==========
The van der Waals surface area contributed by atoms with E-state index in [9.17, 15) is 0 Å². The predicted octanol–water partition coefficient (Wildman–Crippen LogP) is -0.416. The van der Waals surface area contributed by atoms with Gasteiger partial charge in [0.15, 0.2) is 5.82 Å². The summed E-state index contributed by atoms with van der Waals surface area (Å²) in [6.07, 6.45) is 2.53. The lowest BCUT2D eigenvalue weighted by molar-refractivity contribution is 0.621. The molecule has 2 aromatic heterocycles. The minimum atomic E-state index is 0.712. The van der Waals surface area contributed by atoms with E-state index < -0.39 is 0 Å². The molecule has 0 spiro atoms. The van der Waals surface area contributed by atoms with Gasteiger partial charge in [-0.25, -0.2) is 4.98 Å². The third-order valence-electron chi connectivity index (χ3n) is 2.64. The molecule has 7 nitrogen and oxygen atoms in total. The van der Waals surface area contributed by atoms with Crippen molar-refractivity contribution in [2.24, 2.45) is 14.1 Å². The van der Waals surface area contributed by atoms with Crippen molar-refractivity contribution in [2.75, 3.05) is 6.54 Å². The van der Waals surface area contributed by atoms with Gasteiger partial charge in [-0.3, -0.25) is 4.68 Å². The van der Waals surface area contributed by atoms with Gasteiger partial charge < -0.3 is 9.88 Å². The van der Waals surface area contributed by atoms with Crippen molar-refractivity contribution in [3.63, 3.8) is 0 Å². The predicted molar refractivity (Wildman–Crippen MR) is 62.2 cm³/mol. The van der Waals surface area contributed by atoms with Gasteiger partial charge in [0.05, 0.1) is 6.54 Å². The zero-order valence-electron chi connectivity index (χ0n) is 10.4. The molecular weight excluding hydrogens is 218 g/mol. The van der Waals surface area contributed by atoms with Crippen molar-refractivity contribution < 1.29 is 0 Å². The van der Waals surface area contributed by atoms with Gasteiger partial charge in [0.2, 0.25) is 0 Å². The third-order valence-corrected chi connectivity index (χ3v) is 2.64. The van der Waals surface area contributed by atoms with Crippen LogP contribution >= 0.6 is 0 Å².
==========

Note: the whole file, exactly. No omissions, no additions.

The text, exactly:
The van der Waals surface area contributed by atoms with E-state index in [9.17, 15) is 0 Å². The predicted octanol–water partition coefficient (Wildman–Crippen LogP) is -0.416. The van der Waals surface area contributed by atoms with Gasteiger partial charge in [0.15, 0.2) is 5.82 Å². The summed E-state index contributed by atoms with van der Waals surface area (Å²) in [6.07, 6.45) is 2.53. The lowest BCUT2D eigenvalue weighted by molar-refractivity contribution is 0.621. The molecule has 2 aromatic heterocycles. The minimum atomic E-state index is 0.712. The van der Waals surface area contributed by atoms with E-state index < -0.39 is 0 Å². The molecule has 0 spiro atoms. The van der Waals surface area contributed by atoms with Gasteiger partial charge in [-0.25, -0.2) is 4.98 Å². The third-order valence-electron chi connectivity index (χ3n) is 2.64. The molecule has 7 nitrogen and oxygen atoms in total. The van der Waals surface area contributed by atoms with Crippen molar-refractivity contribution in [2.24, 2.45) is 14.1 Å². The van der Waals surface area contributed by atoms with Crippen molar-refractivity contribution in [2.75, 3.05) is 6.54 Å². The van der Waals surface area contributed by atoms with Gasteiger partial charge in [-0.3, -0.25) is 4.68 Å². The van der Waals surface area contributed by atoms with Gasteiger partial charge < -0.3 is 9.88 Å². The van der Waals surface area contributed by atoms with Crippen molar-refractivity contribution in [3.63, 3.8) is 0 Å². The predicted molar refractivity (Wildman–Crippen MR) is 62.2 cm³/mol. The van der Waals surface area contributed by atoms with Gasteiger partial charge in [0.05, 0.1) is 6.54 Å². The zero-order valence-electron chi connectivity index (χ0n) is 10.4. The molecular weight excluding hydrogens is 218 g/mol. The van der Waals surface area contributed by atoms with Crippen molar-refractivity contribution < 1.29 is 0 Å². The van der Waals surface area contributed by atoms with Gasteiger partial charge in [0.2, 0.25) is 0 Å². The third-order valence-corrected chi connectivity index (χ3v) is 2.64. The van der Waals surface area contributed by atoms with Crippen LogP contribution >= 0.6 is 0 Å².